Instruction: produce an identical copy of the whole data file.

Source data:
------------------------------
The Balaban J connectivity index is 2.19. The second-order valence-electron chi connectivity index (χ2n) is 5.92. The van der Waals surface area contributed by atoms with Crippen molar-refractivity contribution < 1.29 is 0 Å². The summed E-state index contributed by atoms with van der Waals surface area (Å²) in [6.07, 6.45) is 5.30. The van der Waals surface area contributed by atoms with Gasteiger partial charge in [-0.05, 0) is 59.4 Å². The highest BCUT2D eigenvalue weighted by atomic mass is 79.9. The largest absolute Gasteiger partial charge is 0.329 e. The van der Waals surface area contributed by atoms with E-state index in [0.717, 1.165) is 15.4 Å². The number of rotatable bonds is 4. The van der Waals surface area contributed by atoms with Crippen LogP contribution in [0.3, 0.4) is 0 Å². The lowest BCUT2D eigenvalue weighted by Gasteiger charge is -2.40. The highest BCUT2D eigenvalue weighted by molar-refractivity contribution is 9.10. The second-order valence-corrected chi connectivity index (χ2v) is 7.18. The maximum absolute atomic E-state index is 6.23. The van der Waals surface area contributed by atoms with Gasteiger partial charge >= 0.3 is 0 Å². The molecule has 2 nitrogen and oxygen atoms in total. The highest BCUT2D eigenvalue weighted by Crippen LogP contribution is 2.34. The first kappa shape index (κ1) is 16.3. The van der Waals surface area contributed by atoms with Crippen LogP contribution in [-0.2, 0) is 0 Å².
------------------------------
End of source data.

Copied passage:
The Balaban J connectivity index is 2.19. The second-order valence-electron chi connectivity index (χ2n) is 5.92. The van der Waals surface area contributed by atoms with Crippen molar-refractivity contribution < 1.29 is 0 Å². The summed E-state index contributed by atoms with van der Waals surface area (Å²) in [6.07, 6.45) is 5.30. The van der Waals surface area contributed by atoms with Gasteiger partial charge in [-0.05, 0) is 59.4 Å². The highest BCUT2D eigenvalue weighted by atomic mass is 79.9. The largest absolute Gasteiger partial charge is 0.329 e. The van der Waals surface area contributed by atoms with E-state index in [0.717, 1.165) is 15.4 Å². The number of rotatable bonds is 4. The van der Waals surface area contributed by atoms with Crippen LogP contribution in [0.3, 0.4) is 0 Å². The lowest BCUT2D eigenvalue weighted by Gasteiger charge is -2.40. The highest BCUT2D eigenvalue weighted by molar-refractivity contribution is 9.10. The second-order valence-corrected chi connectivity index (χ2v) is 7.18. The maximum absolute atomic E-state index is 6.23. The van der Waals surface area contributed by atoms with Gasteiger partial charge >= 0.3 is 0 Å². The molecule has 2 nitrogen and oxygen atoms in total. The highest BCUT2D eigenvalue weighted by Crippen LogP contribution is 2.34. The first kappa shape index (κ1) is 16.3. The van der Waals surface area contributed by atoms with Crippen LogP contribution in [-0.2, 0) is 0 Å².